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Proposed budget reduces amount diverted from transportation

Governor Wolf’s proposed budget for the 2018-19 fiscal year would allocate $769 million to the State Police from the Motor License Fund. That amount compares with $778 million in the current fiscal year and continues a gradual… [read more]

Proposed budget reduces amount diverted from transportation Proposed budget reduces amount diverted from transportation

PHIA’s 2018 wish list

Happy New Year to one and all, and we hope you had a terrific holiday season. As we begin a new year, we thought we’d share our 2018 wish list. Here we go: One of PHIA’s most important points of emphasis is public safety,… [read more]

PHIA’s 2018 wish list PHIA’s 2018 wish list

GOP tax bills also involve infrastructure

The always insightful Governing Magazine had an article this week observing that the Republican-sponsored tax bills before Congress are also infrastructure bills because they contain provisions that would impact the ability of… [read more]

GOP tax bills also involve infrastructure GOP tax bills also involve infrastructure

Wolf rejects diverting more transportation funds

Transportation advocates appear to have received great news this week as a spokesman for Governor Wolf said the governor does not intend to tap into transportation money to close a $300 million budget gap. In recognition of… [read more]

Wolf rejects diverting more transportation funds Wolf rejects diverting more transportation funds

PA revenue package approved, but questions remain

Nearly four months beyond the beginning of the fiscal year, the General Assembly has approved revenue bills that – at least in theory – will balance the budget of nearly $32 billion that was approved earlier this year. Assuming… [read more]

PA revenue package approved, but questions remain PA revenue package approved, but questions remain

NEWS & UPDATES

PHIA NEWS DIGEST

PHIA News Digest – Vol. 3, No. 28

July 16, 2018 -- Leave a Comment

Man charged with theft of nearly $5,000 in unpaid tolls

A Newville man is accused of using the Pennsylvania Turnpike tolls 76 times over two years without paying, racking up more almost $5,000 in unpaid tolls.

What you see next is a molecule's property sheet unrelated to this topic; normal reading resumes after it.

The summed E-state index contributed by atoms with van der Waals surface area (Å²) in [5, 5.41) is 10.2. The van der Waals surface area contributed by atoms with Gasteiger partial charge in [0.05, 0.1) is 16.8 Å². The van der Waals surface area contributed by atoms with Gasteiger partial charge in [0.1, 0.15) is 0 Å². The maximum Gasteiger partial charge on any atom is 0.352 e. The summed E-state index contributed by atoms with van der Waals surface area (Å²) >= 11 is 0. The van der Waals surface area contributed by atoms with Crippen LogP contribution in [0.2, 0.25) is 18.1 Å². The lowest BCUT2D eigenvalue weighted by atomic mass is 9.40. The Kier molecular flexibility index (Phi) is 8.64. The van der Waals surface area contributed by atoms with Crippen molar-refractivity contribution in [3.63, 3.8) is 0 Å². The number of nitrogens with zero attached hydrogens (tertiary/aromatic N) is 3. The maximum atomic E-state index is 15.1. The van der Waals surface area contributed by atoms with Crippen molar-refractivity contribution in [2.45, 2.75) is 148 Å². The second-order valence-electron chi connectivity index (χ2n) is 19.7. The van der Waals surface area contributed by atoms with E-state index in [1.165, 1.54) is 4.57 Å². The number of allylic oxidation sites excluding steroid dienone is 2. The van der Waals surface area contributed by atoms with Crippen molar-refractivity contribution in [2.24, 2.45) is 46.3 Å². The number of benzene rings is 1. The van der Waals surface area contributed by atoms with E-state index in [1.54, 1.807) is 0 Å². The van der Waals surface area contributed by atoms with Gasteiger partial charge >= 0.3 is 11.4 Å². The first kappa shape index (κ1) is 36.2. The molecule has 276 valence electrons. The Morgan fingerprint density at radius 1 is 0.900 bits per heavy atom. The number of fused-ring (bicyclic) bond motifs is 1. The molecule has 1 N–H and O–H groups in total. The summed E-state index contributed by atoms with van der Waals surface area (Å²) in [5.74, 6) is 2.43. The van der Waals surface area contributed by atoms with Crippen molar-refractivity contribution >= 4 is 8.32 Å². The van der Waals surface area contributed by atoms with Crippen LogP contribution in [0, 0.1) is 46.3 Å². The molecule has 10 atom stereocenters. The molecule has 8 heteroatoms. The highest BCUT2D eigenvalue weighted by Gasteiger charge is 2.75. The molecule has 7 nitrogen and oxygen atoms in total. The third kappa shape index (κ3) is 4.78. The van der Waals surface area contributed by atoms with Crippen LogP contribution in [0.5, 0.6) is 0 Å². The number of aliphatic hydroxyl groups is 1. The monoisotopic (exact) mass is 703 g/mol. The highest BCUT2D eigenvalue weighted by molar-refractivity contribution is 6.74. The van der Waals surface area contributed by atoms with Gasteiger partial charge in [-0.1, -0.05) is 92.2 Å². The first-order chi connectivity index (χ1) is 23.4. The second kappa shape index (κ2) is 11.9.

SEPTA unveils Regional Rail locomotives

The purchase of the new locomotives was made possible by Act 89, Pennsylvania’s comprehensive transportation funding bill.

Gov. Wolf announces traffic signal funds to benefit 70 municipalities statewide

Governor Tom Wolf announced today that 70 municipalities will receive more than $31 million to support traffic signal upgrades, increasing safety and mobility across Pennsylvania’s communities.

PennDOT and DCED announce designation of U.S. bicycle Routes 30 and 36

PennDOT and the Department of Community and Economic Developed today announced that two new U.S. Bicycle Routes have been designated in Pennsylvania: USBRs 30 and 36. These U.S. Bicycle Route designations create nationally recognized interstate bicycle touring routes in Pennsylvania, which bring significant long-term economic benefits to local communities from out-of-state tourism.

 

PHIA NEWS DIGEST

PHIA News Digest – Vol. 3, No. 27

July 9, 2018 -- Comments Off on PHIA News Digest – Vol. 3, No. 27

Pa. lading turnpike with debt

The toll increase — which, like state pension contributions — are going nowhere but up in the coming years, largely because of shortsighted decisions years ago by lawmakers and the governor.

Editorial: Hit brakes on endless turnpike toll hikes

The turnpike commission should continue to lobby state lawmakers to find another way to fund Pennsylvania’s roadways and mass transit than to continually raise tolls on those travelling [sic] the turnpike.

High tolls price of bad governance

Pennsylvania lawmakers who recently fled the state Capitol for a three-month summer vacation used their E-ZPasses not only to pay their tolls on the way out of town, but to mask their own bad governance.

Auditor General DePasquale says Turnpike toll hikes making roadway unaffordable

Auditor General Eugene DePasquale issued this statement following a vote today by the Pennsylvania Turnpike Commission to raise tolls six percent in January 2019 — the eleventh consecutive annual increase.

Pennsylvania Turnpike fares to rise another 6 percent in 2019

Motorists will pay about 6 percent more to drive the Pennsylvania Turnpike next year, whether they pay cash or use the E-ZPass pay system. Read more

PHIA NEWS DIGEST

PHIA News Digest – Vol. 3, No. 26

July 2, 2018 -- Comments Off on PHIA News Digest – Vol. 3, No. 26

Trump’s own tariffs make it harder to rebuild infrastructure